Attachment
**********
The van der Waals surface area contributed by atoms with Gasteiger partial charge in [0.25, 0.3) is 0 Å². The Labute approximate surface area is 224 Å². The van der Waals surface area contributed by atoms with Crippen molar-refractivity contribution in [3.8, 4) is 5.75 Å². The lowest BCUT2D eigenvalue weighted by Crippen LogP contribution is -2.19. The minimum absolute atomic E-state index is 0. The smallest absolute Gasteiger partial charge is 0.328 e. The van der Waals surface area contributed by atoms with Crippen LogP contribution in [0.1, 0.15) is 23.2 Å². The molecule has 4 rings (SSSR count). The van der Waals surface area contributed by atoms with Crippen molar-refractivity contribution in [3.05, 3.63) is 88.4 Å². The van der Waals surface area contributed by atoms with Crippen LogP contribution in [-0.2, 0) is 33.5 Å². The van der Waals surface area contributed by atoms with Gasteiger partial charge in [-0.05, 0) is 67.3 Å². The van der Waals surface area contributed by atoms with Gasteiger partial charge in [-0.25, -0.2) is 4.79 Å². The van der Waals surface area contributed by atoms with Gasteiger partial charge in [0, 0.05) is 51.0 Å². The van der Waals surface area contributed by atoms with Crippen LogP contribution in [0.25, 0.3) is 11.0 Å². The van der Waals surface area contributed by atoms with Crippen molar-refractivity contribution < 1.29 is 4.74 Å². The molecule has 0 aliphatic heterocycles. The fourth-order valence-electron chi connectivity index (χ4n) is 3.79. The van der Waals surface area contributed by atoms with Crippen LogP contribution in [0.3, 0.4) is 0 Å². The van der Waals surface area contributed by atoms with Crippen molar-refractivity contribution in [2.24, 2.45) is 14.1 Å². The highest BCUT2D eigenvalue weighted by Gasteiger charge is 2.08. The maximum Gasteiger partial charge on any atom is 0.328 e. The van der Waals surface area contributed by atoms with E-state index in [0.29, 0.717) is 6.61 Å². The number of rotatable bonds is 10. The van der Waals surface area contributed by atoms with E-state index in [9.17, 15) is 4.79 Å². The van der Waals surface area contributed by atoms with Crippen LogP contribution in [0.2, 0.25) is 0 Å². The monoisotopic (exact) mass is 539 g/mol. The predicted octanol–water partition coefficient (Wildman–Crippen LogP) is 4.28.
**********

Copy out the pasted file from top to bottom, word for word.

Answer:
The van der Waals surface area contributed by atoms with Gasteiger partial charge in [0.25, 0.3) is 0 Å². The Labute approximate surface area is 224 Å². The van der Waals surface area contributed by atoms with Crippen molar-refractivity contribution in [3.8, 4) is 5.75 Å². The lowest BCUT2D eigenvalue weighted by Crippen LogP contribution is -2.19. The minimum absolute atomic E-state index is 0. The smallest absolute Gasteiger partial charge is 0.328 e. The van der Waals surface area contributed by atoms with Crippen LogP contribution in [0.1, 0.15) is 23.2 Å². The molecule has 4 rings (SSSR count). The van der Waals surface area contributed by atoms with Crippen molar-refractivity contribution in [3.05, 3.63) is 88.4 Å². The van der Waals surface area contributed by atoms with Crippen LogP contribution in [-0.2, 0) is 33.5 Å². The van der Waals surface area contributed by atoms with Gasteiger partial charge in [-0.05, 0) is 67.3 Å². The van der Waals surface area contributed by atoms with Gasteiger partial charge in [-0.25, -0.2) is 4.79 Å². The van der Waals surface area contributed by atoms with Gasteiger partial charge in [0, 0.05) is 51.0 Å². The van der Waals surface area contributed by atoms with Crippen LogP contribution in [0.25, 0.3) is 11.0 Å². The van der Waals surface area contributed by atoms with Crippen molar-refractivity contribution < 1.29 is 4.74 Å². The molecule has 0 aliphatic heterocycles. The fourth-order valence-electron chi connectivity index (χ4n) is 3.79. The van der Waals surface area contributed by atoms with Crippen LogP contribution in [0.3, 0.4) is 0 Å². The van der Waals surface area contributed by atoms with Crippen molar-refractivity contribution in [2.24, 2.45) is 14.1 Å². The highest BCUT2D eigenvalue weighted by Gasteiger charge is 2.08. The maximum Gasteiger partial charge on any atom is 0.328 e. The van der Waals surface area contributed by atoms with E-state index in [0.29, 0.717) is 6.61 Å². The number of rotatable bonds is 10. The van der Waals surface area contributed by atoms with E-state index in [9.17, 15) is 4.79 Å². The van der Waals surface area contributed by atoms with Crippen LogP contribution in [0.2, 0.25) is 0 Å². The monoisotopic (exact) mass is 539 g/mol. The predicted octanol–water partition coefficient (Wildman–Crippen LogP) is 4.28.